Funds allocated for sustainable EU projects are targeted by fraudsters

According to a study, it was observed that corruption and fraud in the funds allocated by the European Union to environmental and sustainable projects increased.

The European Union has allocated 1 trillion Euros for ‘green investments’ to be used in the coming years.

In its report published on Thursday, the European Anti-Fraud Office (OLAF) stated that 181 investigations were opened in 2019, according to which 485 million euros could be brought into the EU coffers.

It was reported that the investigations he completed included cross-border fraud schemes that negatively affected the EU’s environment, agriculture and regional development funds, as well as humanitarian organizations.

OLAF Director-General Ville Itälä stated that he has “observed a growing trend over the past few years in fraud targeting EU funds for environmental and sustainable projects”.

It is stated that the target of the scammers is the slice allocated from the 2021-2027 budget to heal the wounds caused by the Covid-19 epidemic.

Investigations by OLAF include cases investigating the counterfeiting and smuggling of products with the potential to harm the environment and health.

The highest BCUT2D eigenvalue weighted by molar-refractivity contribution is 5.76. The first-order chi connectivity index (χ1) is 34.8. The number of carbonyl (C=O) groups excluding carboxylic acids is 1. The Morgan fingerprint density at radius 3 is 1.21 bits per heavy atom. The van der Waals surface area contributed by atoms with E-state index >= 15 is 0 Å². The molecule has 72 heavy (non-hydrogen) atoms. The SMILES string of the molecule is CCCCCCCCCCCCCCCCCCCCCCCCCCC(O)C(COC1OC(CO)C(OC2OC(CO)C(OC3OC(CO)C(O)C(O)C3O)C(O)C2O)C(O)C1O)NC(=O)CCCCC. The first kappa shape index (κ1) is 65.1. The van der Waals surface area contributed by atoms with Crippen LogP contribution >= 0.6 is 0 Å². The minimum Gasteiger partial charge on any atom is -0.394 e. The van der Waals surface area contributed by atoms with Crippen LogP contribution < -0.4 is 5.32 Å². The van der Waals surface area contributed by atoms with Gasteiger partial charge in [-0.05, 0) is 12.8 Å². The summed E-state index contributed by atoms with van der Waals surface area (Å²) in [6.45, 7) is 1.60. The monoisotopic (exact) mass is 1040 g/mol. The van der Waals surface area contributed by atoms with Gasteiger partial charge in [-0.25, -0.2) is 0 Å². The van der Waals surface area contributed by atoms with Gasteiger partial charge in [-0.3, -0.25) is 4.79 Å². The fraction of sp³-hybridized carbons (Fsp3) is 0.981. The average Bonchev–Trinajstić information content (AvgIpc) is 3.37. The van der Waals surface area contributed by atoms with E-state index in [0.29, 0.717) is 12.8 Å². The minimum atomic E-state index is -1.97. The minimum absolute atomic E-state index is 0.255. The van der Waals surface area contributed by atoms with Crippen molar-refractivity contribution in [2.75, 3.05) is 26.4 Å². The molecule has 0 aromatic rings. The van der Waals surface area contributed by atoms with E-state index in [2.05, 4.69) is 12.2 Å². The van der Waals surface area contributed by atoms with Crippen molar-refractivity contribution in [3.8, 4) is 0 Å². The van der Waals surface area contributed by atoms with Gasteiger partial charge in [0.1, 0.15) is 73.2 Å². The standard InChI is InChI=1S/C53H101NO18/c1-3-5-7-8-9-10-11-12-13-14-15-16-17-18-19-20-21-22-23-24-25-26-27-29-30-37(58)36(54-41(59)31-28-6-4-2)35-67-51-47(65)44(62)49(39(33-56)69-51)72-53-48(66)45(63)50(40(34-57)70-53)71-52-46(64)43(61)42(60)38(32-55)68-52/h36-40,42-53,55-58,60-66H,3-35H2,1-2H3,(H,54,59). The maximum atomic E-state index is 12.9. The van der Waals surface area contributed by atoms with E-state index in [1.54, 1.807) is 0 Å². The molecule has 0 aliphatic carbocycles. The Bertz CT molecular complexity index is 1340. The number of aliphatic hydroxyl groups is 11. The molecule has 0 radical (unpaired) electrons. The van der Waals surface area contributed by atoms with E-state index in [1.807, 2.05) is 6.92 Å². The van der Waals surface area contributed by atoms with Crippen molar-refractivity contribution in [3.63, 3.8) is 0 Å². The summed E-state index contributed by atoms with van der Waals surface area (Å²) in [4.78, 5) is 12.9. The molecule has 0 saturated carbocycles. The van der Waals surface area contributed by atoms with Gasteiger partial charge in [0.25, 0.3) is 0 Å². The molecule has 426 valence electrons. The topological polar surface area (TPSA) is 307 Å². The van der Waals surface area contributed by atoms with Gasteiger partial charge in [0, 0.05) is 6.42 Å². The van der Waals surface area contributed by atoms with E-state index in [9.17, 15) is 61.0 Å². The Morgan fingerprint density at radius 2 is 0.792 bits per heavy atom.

Investigations into the illegal import of biodiesel from the world market into the EU are also continuing.

EU aims to be the world’s first carbon-neutral region by 2050

The EU Commission aims to become the world’s first carbon-neutral zone by 2050. The EU has allocated 1 trillion euros to the public and private sectors under the “Green Deal”.

OLAF announced that among its investigations is a “recognized non-governmental organization” that supports the EU’s humanitarian aid efforts in Syria. The non-governmental organization in question has received 19 million euros from EU funds through four separate grants in the last four years. OLAF found evidence of corruption by two former staff members who used a ‘complicated scam’ to lure money into their and their collaborators’ pockets. OLAF recommended that one and a half million euros be requested back, but it is stated that the people in question went missing.

On the other hand, it was revealed that all three Polish companies unfairly benefited from the EU’s funding for food, farming and rural development by faking invoices, inflating them and manipulating tender procedures.

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